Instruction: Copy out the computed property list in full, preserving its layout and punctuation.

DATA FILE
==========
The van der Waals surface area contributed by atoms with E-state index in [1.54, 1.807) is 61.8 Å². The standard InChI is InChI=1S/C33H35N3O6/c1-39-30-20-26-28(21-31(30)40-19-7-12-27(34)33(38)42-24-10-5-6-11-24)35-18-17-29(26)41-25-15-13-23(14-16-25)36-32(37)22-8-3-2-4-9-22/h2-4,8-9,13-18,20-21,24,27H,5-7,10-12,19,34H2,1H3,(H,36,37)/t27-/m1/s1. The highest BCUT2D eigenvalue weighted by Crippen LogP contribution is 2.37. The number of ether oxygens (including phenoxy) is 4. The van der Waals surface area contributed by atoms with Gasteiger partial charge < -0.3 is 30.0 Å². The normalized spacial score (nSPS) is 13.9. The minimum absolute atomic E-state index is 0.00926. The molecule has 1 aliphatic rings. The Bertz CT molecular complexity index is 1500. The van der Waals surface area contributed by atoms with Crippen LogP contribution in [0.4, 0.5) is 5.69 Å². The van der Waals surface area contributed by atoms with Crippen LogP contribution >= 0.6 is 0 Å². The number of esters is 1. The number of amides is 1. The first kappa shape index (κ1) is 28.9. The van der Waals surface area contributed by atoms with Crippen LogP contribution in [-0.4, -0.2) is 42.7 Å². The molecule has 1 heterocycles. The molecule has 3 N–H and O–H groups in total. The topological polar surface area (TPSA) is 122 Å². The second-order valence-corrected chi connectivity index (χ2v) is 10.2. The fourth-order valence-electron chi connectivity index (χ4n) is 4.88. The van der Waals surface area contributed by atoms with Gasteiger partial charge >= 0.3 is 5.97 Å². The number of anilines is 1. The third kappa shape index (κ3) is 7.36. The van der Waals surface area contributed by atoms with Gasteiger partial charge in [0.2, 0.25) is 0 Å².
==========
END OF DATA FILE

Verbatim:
The van der Waals surface area contributed by atoms with E-state index in [1.54, 1.807) is 61.8 Å². The standard InChI is InChI=1S/C33H35N3O6/c1-39-30-20-26-28(21-31(30)40-19-7-12-27(34)33(38)42-24-10-5-6-11-24)35-18-17-29(26)41-25-15-13-23(14-16-25)36-32(37)22-8-3-2-4-9-22/h2-4,8-9,13-18,20-21,24,27H,5-7,10-12,19,34H2,1H3,(H,36,37)/t27-/m1/s1. The highest BCUT2D eigenvalue weighted by Crippen LogP contribution is 2.37. The number of ether oxygens (including phenoxy) is 4. The van der Waals surface area contributed by atoms with Gasteiger partial charge < -0.3 is 30.0 Å². The normalized spacial score (nSPS) is 13.9. The minimum absolute atomic E-state index is 0.00926. The molecule has 1 aliphatic rings. The Bertz CT molecular complexity index is 1500. The van der Waals surface area contributed by atoms with Crippen LogP contribution in [0.4, 0.5) is 5.69 Å². The van der Waals surface area contributed by atoms with Crippen LogP contribution >= 0.6 is 0 Å². The number of esters is 1. The number of amides is 1. The first kappa shape index (κ1) is 28.9. The van der Waals surface area contributed by atoms with Crippen LogP contribution in [-0.4, -0.2) is 42.7 Å². The molecule has 1 heterocycles. The molecule has 3 N–H and O–H groups in total. The topological polar surface area (TPSA) is 122 Å². The second-order valence-corrected chi connectivity index (χ2v) is 10.2. The fourth-order valence-electron chi connectivity index (χ4n) is 4.88. The van der Waals surface area contributed by atoms with Gasteiger partial charge >= 0.3 is 5.97 Å². The number of anilines is 1. The third kappa shape index (κ3) is 7.36. The van der Waals surface area contributed by atoms with Gasteiger partial charge in [0.2, 0.25) is 0 Å².